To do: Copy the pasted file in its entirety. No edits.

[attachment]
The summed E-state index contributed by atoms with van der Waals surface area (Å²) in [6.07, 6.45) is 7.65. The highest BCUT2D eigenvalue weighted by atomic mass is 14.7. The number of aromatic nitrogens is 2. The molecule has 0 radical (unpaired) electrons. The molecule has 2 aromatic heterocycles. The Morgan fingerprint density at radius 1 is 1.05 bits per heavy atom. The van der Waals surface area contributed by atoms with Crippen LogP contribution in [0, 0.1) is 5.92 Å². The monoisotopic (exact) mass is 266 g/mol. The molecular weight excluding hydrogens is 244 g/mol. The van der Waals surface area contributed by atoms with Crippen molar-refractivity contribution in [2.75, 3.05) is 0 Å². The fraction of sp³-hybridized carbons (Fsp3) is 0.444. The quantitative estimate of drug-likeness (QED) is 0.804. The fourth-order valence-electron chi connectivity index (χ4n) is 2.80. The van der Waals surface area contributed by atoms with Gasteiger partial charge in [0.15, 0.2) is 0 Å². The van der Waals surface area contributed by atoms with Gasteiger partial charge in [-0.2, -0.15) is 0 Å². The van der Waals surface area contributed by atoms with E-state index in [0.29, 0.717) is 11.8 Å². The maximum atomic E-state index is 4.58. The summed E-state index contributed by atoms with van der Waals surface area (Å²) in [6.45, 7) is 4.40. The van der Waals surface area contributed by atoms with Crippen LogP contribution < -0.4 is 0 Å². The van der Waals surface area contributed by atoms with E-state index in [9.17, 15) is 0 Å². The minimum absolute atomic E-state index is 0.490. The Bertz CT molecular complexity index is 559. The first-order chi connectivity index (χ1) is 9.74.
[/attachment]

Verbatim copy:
The summed E-state index contributed by atoms with van der Waals surface area (Å²) in [6.07, 6.45) is 7.65. The highest BCUT2D eigenvalue weighted by atomic mass is 14.7. The number of aromatic nitrogens is 2. The molecule has 0 radical (unpaired) electrons. The molecule has 2 aromatic heterocycles. The Morgan fingerprint density at radius 1 is 1.05 bits per heavy atom. The van der Waals surface area contributed by atoms with Crippen LogP contribution in [0, 0.1) is 5.92 Å². The monoisotopic (exact) mass is 266 g/mol. The molecular weight excluding hydrogens is 244 g/mol. The van der Waals surface area contributed by atoms with Crippen molar-refractivity contribution in [2.75, 3.05) is 0 Å². The fraction of sp³-hybridized carbons (Fsp3) is 0.444. The quantitative estimate of drug-likeness (QED) is 0.804. The fourth-order valence-electron chi connectivity index (χ4n) is 2.80. The van der Waals surface area contributed by atoms with Gasteiger partial charge in [0.15, 0.2) is 0 Å². The van der Waals surface area contributed by atoms with Gasteiger partial charge in [-0.2, -0.15) is 0 Å². The van der Waals surface area contributed by atoms with E-state index in [0.29, 0.717) is 11.8 Å². The maximum atomic E-state index is 4.58. The summed E-state index contributed by atoms with van der Waals surface area (Å²) in [6.45, 7) is 4.40. The van der Waals surface area contributed by atoms with Crippen LogP contribution < -0.4 is 0 Å². The van der Waals surface area contributed by atoms with E-state index in [9.17, 15) is 0 Å². The minimum absolute atomic E-state index is 0.490. The Bertz CT molecular complexity index is 559. The first-order chi connectivity index (χ1) is 9.74.